After an unsuccessful initial French attack in Alsace at Mulhouse, the opposing armies faced each other across the front in the so-called Battle of the Frontiers between August 20 and 24. In the south, in Lorraine, the French initially advanced as far as Morhange and Sarrebourg where, however, they were counterattacked on August 20 by Prince Rupprecht's Bavarians who, after some hesitation, took the initiative contrary to initial plans and achieved some important successes. In reality, the Germans lacked numerical superiority, so the attack did not achieve decisive results and drove the French back to a fortified barrier in front of Nancy that increased their ability to resist.
In the Ardennes the French armies, which according to General Joffre's optimistic plan should have faced only "weak forces" from Germany, ran instead into the two armies of Kronprinz and Duke Albrecht, which in turn were advancing in the direction of the Meuse. In the difficult wooded terrain of the Ardennes, bitter encounter battles were fought during which the French launched a series of costly and fruitless frontal attacks under German machine-gun fire. The French armies of Generals Ruffey and de Langle de Cary were beaten at Virton and Neufchâteau and on August 24 had to fall back toward Sedan and Verdun. Finally on the Allied left flank, General Lanrezac's 5th Army failed during the Battle of Charleroi (Aug. 21-23) to defend the Sambre and Meuse lines against the converging attack of the German 2nd and 3rd Armies. French attempts to counterattack were again repulsed with heavy losses, and General Lanrezac, fearing being cut off, independently decided to retreat southward. On August 23, the British Expeditionary Corps, which had marched from Maubeuge to Mons to protect General Lanrezac's left flank, had also gone into action. Attacked by General von Kluck's 1st Army, it at first resisted tenaciously but eventually had to fall back in turn to maintain contact with the French deployment, which was in full retreat.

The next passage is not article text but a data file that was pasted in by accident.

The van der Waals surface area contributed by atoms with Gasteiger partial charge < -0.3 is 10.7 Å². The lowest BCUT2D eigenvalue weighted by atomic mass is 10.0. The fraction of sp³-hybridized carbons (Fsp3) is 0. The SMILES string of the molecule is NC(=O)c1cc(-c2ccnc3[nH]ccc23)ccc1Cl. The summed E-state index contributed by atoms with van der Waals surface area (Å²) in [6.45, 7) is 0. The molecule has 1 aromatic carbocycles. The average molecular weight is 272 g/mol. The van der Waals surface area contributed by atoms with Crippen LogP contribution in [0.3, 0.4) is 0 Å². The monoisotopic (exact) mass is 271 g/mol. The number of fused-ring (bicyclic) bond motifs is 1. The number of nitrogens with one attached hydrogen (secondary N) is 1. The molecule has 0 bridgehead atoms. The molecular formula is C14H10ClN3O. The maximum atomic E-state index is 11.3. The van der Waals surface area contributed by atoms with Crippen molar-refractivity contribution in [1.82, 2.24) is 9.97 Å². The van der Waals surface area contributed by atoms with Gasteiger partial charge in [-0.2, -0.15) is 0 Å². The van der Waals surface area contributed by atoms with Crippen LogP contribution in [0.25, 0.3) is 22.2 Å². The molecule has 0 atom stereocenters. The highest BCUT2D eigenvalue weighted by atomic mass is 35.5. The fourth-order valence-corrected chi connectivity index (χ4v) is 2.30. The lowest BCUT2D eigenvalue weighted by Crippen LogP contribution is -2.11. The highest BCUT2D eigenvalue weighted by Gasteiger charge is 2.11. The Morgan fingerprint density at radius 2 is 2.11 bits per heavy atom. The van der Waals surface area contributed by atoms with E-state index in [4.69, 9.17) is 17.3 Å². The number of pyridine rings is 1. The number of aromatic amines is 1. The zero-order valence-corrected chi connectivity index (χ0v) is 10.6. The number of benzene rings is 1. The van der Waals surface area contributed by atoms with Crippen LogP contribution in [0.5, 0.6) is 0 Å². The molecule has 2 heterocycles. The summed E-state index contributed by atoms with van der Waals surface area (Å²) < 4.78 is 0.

German army's march southward
General Joffre was disappointed to realize the failure of Plan XVII; he felt that the defeat was mainly due to the insufficient energy shown by his generals and felt that his strategies had been correct. His general retreat order of August 25 conformed to the field decisions of the army commanders, but the general was determined to gain time by organizing a hard-fought retreat and simultaneously carry out a large transfer of troops from the right wing to the left wing, while maintaining possession of the Verdun position in the center. Meanwhile, the British Expeditionary Corps, after abandoning Mons, was making a difficult retreat under pressure from General von Kluck's 1st Army: on August 25 at Landrecies the British I Corps was put in serious difficulty, while on August 26 at the Battle of Le Cateau General Horace Smith-Dorrien's II Corps risked destruction and escaped southward only after suffering heavy losses.